Posterolateral Corner of the Knee





Anatomy and Function


The lateral aspect of the knee is composed of 28 unique structures that act as static and dynamic stabilisers of the knee during varus and rotational motion. To properly appreciate the anatomy and function of these structures, one must first understand the local bony anatomy. The opposing bony surfaces of the lateral femoral condyle and the lateral tibial plateau articulate in a convex on convex manner, creating an inherently unstable region of the knee ( Fig. 9.1 ). , Animal model studies have demonstrated that injuries to this area, given the bony morphology, tend to heal poorly, leaving the knee susceptible to medial compartment osteoarthritis, lateral compartment gapping and medial meniscus injury.




Fig. 9.1


Magnetic resonance imaging showing the convex on convex relationship between the tibia and femur at the lateral aspect of the knee. This relationship creates an inherently unstable region.


There are three major static stabilising structures of the posterolateral corner (PLC): the fibular (lateral) collateral ligament (FCL), popliteus tendon (PLT) and popliteofibular ligament (PFL). These structures provide the primary resistance to both the varus forces of the knee and posterolateral rotation of the tibia about the femur.


Fibular (Lateral) Collateral Ligament


The FCL is the primary varus stabiliser of the knee and also has a significant role in stabilisation against early external rotation at early flexion levels. The femoral attachment is located slightly proximal (1.4 mm) and posterior (3.1 mm) to the lateral epicondyle in a small bony depression. This attachment site is approximately 18.5 mm proximal and posterior to the PLT attachment site when the knee is at 70 degrees; this relationship is important in anatomical reconstruction techniques. The proximal attachment site is best identified by making a longitudinal incision through the iliotibial band (ITB). Distally the FCL extends through the biceps bursa to reach the primary distal attachment site, which is located in a bony depression on the fibula head: 8.2 mm posterior to the anterior margin of the fibular head and 28.4 mm distal to the tip of the fibular styloid process. The remaining portion of the distal insertion blends with the peroneus longus fascia. On average, the FCL is 69.6 mm in length ( Fig. 9.2 ).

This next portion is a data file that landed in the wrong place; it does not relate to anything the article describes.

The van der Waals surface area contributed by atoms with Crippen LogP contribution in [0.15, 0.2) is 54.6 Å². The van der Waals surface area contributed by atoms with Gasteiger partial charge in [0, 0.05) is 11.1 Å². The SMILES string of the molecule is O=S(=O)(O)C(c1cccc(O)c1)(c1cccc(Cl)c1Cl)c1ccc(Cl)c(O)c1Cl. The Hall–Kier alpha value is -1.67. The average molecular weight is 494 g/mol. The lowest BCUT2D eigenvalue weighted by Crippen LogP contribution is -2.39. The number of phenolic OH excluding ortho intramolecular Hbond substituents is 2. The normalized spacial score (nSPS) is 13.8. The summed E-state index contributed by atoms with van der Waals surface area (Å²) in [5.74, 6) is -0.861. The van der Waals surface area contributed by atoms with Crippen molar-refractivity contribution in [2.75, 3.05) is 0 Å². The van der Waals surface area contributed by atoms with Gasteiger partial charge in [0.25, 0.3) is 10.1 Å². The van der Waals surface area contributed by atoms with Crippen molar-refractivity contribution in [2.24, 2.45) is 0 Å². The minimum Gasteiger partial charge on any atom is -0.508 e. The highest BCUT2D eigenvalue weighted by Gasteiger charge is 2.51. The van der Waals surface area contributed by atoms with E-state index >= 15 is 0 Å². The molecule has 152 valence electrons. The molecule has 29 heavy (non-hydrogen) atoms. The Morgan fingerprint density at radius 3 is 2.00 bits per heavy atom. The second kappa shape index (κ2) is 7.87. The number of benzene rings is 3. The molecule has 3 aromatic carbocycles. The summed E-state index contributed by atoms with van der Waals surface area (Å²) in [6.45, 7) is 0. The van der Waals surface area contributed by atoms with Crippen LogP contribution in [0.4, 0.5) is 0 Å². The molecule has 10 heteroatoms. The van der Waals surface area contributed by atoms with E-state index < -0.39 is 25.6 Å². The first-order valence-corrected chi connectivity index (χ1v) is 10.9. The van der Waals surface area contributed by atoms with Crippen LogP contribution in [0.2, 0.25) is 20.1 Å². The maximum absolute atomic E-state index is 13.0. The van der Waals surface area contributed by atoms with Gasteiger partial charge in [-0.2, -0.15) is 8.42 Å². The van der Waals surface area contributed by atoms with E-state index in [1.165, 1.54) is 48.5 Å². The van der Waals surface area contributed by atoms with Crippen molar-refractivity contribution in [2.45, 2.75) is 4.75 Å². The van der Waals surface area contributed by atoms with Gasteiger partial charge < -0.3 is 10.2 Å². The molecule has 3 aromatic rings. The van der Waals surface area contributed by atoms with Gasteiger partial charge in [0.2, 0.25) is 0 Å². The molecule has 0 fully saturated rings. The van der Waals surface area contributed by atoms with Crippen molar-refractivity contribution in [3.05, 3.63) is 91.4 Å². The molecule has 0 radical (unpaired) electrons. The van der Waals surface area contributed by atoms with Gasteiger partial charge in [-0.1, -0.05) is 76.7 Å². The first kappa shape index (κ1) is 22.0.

Fig. 9.2


Dissection of the major structures of the posterolateral corner (PLC) from a lateral perspective with the long head of the biceps femoris resected. ALL, Anterolateral ligament; FCL, fibular collateral ligament; LM, lateral meniscus; PFL, patellofemoral ligament; PLT, popliteus tendon.


Popliteus Tendon


The femoral insertion of the PLT constitutes the most anterior femoral insertion of the PLC; as stated previously, the PLT insertion is located 18.5 mm from the FCL femoral insertion site ( Figs 9.3 and 9.4 ; see Fig. 9.2 ). The popliteus muscle originates on the lateral aspect of the femur and extends posterior and distally in an oblique fashion to insert at a broad attachment site on the posterior aspect of the tibia. This femoral attachment footprint is located posterior to the margin of the lateral femoral condyle articular cartilage and at the anterior fifth of the popliteal sulcus. It becomes tendinous in the lateral third of the popliteal fossa and intraarticular as it courses deep to the FCL. As the tendon passes through the popliteal hiatus, it becomes anchored to the lateral meniscus by three popliteomeniscal fascicles: anteroinferior, posterosuperior and posteroinferior fascicles. These fascicles form the border of the popliteal hiatus. The popliteomeniscal fascicles have been shown to play a significant role in anterior motion of the meniscus when loaded. The average total length of the PLT is 54.5 mm.




Fig. 9.3


Lateral dissection of the knee depicting the popliteus tendon in relative isolation.



Fig. 9.4


Dissection of a left lateral knee from a posterior perspective. A, Anterior division of PFL; P, posterior division of PFL; PCL, posterior cruciate ligament; PFL, popliteofibular ligament.


From full extension until approximately 112 degrees of knee flexion, the PLT rests proximal to the popliteal sulcus on the lateral femoral condyle. At more than 112 degrees of flexion, the PLT engages in the popliteal sulcus. Just medial to the posteromedial aspect of the fibular head, the PLT connects to the popliteus muscle belly at its musculotendinous junction.


Popliteofibular Ligament